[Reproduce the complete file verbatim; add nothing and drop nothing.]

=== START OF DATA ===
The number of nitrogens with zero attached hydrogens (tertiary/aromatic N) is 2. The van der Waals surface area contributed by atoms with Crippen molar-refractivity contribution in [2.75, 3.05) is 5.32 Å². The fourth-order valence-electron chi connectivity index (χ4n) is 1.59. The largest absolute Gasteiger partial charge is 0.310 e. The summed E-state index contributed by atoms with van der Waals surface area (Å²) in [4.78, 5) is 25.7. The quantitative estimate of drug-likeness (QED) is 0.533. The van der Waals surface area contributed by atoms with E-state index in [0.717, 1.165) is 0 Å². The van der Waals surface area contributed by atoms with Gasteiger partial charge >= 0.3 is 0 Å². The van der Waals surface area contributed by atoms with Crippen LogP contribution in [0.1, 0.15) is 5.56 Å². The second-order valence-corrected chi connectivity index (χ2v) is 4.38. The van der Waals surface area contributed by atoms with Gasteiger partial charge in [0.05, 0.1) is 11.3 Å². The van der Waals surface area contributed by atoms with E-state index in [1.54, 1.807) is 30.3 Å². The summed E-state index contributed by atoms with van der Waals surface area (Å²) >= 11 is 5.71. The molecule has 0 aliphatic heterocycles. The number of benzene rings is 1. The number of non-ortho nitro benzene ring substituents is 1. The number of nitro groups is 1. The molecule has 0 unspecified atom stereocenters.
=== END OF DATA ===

The number of nitrogens with zero attached hydrogens (tertiary/aromatic N) is 2. The van der Waals surface area contributed by atoms with Crippen molar-refractivity contribution in [2.75, 3.05) is 5.32 Å². The fourth-order valence-electron chi connectivity index (χ4n) is 1.59. The largest absolute Gasteiger partial charge is 0.310 e. The summed E-state index contributed by atoms with van der Waals surface area (Å²) in [4.78, 5) is 25.7. The quantitative estimate of drug-likeness (QED) is 0.533. The van der Waals surface area contributed by atoms with E-state index in [0.717, 1.165) is 0 Å². The van der Waals surface area contributed by atoms with Gasteiger partial charge >= 0.3 is 0 Å². The van der Waals surface area contributed by atoms with Crippen LogP contribution in [0.1, 0.15) is 5.56 Å². The second-order valence-corrected chi connectivity index (χ2v) is 4.38. The van der Waals surface area contributed by atoms with Gasteiger partial charge in [0.05, 0.1) is 11.3 Å². The van der Waals surface area contributed by atoms with E-state index in [1.54, 1.807) is 30.3 Å². The summed E-state index contributed by atoms with van der Waals surface area (Å²) >= 11 is 5.71. The molecule has 0 aliphatic heterocycles. The number of benzene rings is 1. The number of non-ortho nitro benzene ring substituents is 1. The number of nitro groups is 1. The molecule has 0 unspecified atom stereocenters.